Featured Image, Tablet use 1 by ebayink (CC BY-NC-ND 2.0)
The relationships between legacy and digital media have similarities and differences. Both media areas embody social customs and relationships within its audiences and society as we can identify this between the two (Stewart & Kowaltzke 2008, p. 3).
The relationships and key characteristics vary, yet there are distinguishable concepts between both media areas.
So what is Legacy Media? Legacy media or traditional media, which can be seen and identified as mass media, includes television, movies, radio, and all media objects analogue. These platforms generally reach out to large number of audiences, yet disburse the media information differently to new digital media (Stewart & Kowaltzke 2008, p. 2). Where as digital media loosely refers to computerised digital based media, which can be applied to a range of new textual forms such as entertainment pleasures, patterns within the media, consumption, convergence, and new ways of representing the world (Chandler & Munday 2011, p. 293).
The cultural role within legacy and digital media shows that its audience is a large aspect of both areas. As stated by Stewart & Kowaltzke, ‘…the media are now among the most important communicators about culture’ (2008, p. 2-3). The cultural role both media groups have to play is important on today’s society, as they are the ‘…agents of socialisation’ (2008, p. 2-3).
Another relationship between the two is the political role in which the media supplies to its audience. Whether democratic or non-democratic, legacy media and digital media both include the importance of political roles within society. As the media groups supply information for debate, they allow for the governments to exercise power as they have easy access to the media, and they also promote social changes and new ideas (Stewart & Kowaltzke 2008, p. 2). The economic role within the media areas is also an important part in which both legacy and digital media promotes (2008, p. 2-3). The economic role within both legacy and digital media also shows relationships between the two, as developments between media groups have increased showing its importance of the media overall within the economy (2008, p. 2).
The key characteristics between the two are quite distinguishable, as legacy media can be seen as analogue media; newspapers, magazines, radios, television. Yet, before the pre-digital word, legacy media was a slower form of media which took a lot more time and effort into many different aspects of life; work, social lives and entertainment were all impacted by this process as new advanced digital media had not been produced yet.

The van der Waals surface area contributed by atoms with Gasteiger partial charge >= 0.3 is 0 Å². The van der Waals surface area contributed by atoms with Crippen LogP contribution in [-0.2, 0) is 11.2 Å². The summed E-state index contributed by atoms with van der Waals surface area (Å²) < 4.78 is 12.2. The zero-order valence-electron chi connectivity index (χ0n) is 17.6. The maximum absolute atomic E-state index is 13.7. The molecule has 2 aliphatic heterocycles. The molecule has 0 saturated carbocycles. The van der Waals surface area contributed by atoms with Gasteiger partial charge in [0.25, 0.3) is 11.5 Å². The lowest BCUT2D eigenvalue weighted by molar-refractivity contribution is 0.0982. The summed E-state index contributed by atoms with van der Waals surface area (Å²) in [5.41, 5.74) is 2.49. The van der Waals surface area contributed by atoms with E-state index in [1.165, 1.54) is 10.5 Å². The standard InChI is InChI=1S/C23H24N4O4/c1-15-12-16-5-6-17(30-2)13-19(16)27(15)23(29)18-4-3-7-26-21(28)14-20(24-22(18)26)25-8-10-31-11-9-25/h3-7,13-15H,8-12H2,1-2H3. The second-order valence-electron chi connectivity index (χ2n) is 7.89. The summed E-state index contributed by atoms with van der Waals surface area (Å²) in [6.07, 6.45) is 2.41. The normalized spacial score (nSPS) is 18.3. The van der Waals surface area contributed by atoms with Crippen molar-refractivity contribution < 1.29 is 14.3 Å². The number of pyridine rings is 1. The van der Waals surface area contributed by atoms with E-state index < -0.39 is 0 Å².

After the distribution of digital media took place in society, it was then carried and used by everyone, everywhere, as ‘…digital devices are now commonplace, part of the everyday of most people’ as sated by Hirst and Harrison (2007, p. 234). Digital media is socially embedded in our daily lives as we rely on the ease of access of digital media for constant information and everyday needs. Digital media allows us to have wide opportunities compared to its counter path, legacy media. As digital media gives us the opportunity to technologically advance with the times. The possibilities of digital media, allows us to be everywhere at once. The virtual and social aspects of digital media also allows us to share interests and to collaborate with anyone, anywhere quickly.
The many technological advances of digital media allows society to advance digitally throughout the century, as stated by Cinque, new media has ‘…revolutionised the way we communicate’ (2015, p. 9). The launch of social networking within digital media makes it easy for us to work more efficiently and flexibly, as well as giving us the convenience of being able to work and communicate anywhere at any given time (2015, p. 9).
New digital media can also keep us up to date with news, sports and events through a click of a button- with ease of access (Stewart & Kowaltzke 2008, p. 2-3).
Throughout more than two centuries, traditional, or also known as legacy media had been mostly defined by geography, and had been limited by cultural and political boundaries. Where as new digital media has now distributed ideas, opportunities and choice that have opened up new possibilities for digital media for development of economy, government, work, entertainment and leisure. All of the new innovative methods of communication has meant massive change for traditional and legacy media (Cinque 2015, p. 9). Information between legacy and digital media is valuable as it ‘…contributes to the ongoing evolution of an information society or information economy and its key technologies and applications’ as stated by Cinque in the textbook Changing Media Landscapes (2015, p. 17).
So, what media platform do you prefer? Will you continue using legacy media? Or will you advance (if you haven’t already) to new digital media?
The choice is yours!
Stewart, C, & Kowaltzke 2008, A., ‘Media New Ways and Meanings’, 3rd
Chandler, D, & Munday, R 2011, ‘Dictionary of Media and Communication’, 1st ed, Oxford University Press.
Cinque, T., 2015, ‘What is ‘Media’, and is Digital Media ‘New’?’, Digital Media and Everyday Life, 2nd ed., Oxford University Press, South Melbourne
Cinque, T., 2015, ‘Changing Media Landscapes: Visual Networking’, Oxford University Press, South Melbourne
Hirst, M., Harrison, J, 2007, ‘Communication and New Media’, Oxford University Press, New York